There is a top, and the higher your rate, the harder it is to consistently book events, and keep your calendar full.

However, having the same price as 5, or 10 years ago isn't good for your growth either. If anything it's going backwards.

My Podcast partner hasn't booked a single DJ gig this year. He claims "The DJ business is DEAD" because he hasn't booked anything. There's a number of reasons why he hasn't booked anything. However, I can vouch that the DJ business is not dead.

There's always room to "charge more" as long as you feel you are worth more than you are currently charging (and as long as you are filling your calendar at your current prices). You shouldn't be charging a price that you don't believe you are worth for someone else to pay.
 
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Ausumm

Gold Plated Productions
Oct 21, 2008
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Agreed, Ricky.
I have leveled off and kept the same price for a while.
Only because I am pretty much at my limit for this area.
There are guys who get a little more, but my current rate keeps me working and doesn't get "talked down" by brides looking for a bargain.
 

MIXMASTERMACHOM

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It works for weddings. It CAN work for Mitzvahs depending on the type of parents who are looking to hire a DJ. As noted on DJ Taso's videos, this works with the high end "Super" Sweet 16 clientele as well.

However, for corporate, and 30th, 40th, 50th, 60th, 70th birthdays...MOST sweet 16s. High School Re Unions. Halloween Parties. Holiday parties. School Dances. Store sales events. ...Those emotions, and trying to get a good vision for what they want their party to be like isn't really there. In those instances, it really just comes down to being the most visible, and coming in with the right price for them to book and go with you.

I don't see any DJs claiming to book $1,000 30th birthday gigs out there.

I look at those gigs as "filler" work these days. If the client came my way via referral, I know I have a greater chance of booking them above $500, but know they won't go for $1,000+. If they came my way via the internet, I know my booking success rate is low, and if I really want the gig I quote low on them. They just aren't going to normally pay a DJ higher pay.

If you ain't doing weddings, and/or mitzvahs, you really aren't making the big bucks as a Mobile DJ these days.
The thing I want to say is are you leaving those potential clients with the WOW factor as I call it? WOW I got to have this or that and I must have you. What I find sometimes is it depends on where they are having the event take place. A fancy catering hall that charges a nice dollar normally will get you a higher rate of pay. Then it all comes down to what you have to offer and how well you sell what you have to offer. And I'm not limiting it to the gear you use. It might be in your light show you offer, the way you present yourself on the phone, in person or email. Also the way your setup looks has a lot to do with it as well. Does your setup look like a top of the line professional that deserves to get paid that much. I had to learn that the way your setup looks is very important. I was of the mind set that as long as I did a great job rocking the crowd it didn't matter what my setup looked like. How wrong I was.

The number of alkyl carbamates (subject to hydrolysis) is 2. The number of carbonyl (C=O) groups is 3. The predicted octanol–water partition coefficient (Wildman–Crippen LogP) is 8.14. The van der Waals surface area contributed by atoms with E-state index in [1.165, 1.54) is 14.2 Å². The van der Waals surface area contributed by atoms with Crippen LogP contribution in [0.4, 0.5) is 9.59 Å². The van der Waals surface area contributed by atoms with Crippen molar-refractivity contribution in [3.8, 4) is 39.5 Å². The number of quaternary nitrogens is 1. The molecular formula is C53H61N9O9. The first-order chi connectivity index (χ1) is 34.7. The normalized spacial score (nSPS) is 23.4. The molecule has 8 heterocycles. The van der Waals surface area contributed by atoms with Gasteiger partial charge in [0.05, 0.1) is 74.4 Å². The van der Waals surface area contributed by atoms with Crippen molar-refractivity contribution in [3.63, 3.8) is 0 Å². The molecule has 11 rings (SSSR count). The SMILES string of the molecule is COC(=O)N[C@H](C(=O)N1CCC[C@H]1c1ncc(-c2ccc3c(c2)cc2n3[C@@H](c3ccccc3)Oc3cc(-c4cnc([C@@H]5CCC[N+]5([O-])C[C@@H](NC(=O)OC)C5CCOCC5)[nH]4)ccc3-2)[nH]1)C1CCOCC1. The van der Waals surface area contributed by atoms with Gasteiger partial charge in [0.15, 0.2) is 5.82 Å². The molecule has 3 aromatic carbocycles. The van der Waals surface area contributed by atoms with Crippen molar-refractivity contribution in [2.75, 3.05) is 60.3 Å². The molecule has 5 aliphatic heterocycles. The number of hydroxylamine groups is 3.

Where I am, I find demographics play heavily into it. In Northern Virginia DJ's can generally make larger money up there , they got 3.5 million people to advertise to. They are a good hour's drive and more for me. Where I am, we have no middle class people, hardly any people who are my age. Most people here are retired, we ride around on golf carts all day (literally) and or are too young to have need of a DJ there are virtually no middle class people here. The community is only 25,000 people and my town itself is only 3500 people of the 25,000. This pond is said to be over fished. Over saturated. You just generally don't fetch Northern VA prices in the Northern Neck because people won't pay it. They are two totally different areas in which is why I refer to Northern VA as the great State of Northern VA . We can sit here and talk about frugality all day, to help understand it you have to dive into the mindset of the people here. Nobody here wants a bowling alley, or a movie theater or even a hospital the nearest of these are all 25 miles away at the least. People are penny misers on all of these things, they don't want them here and for that reason alone, the area itself doesn't grow much. But if you are not from there they won't do business at all with you.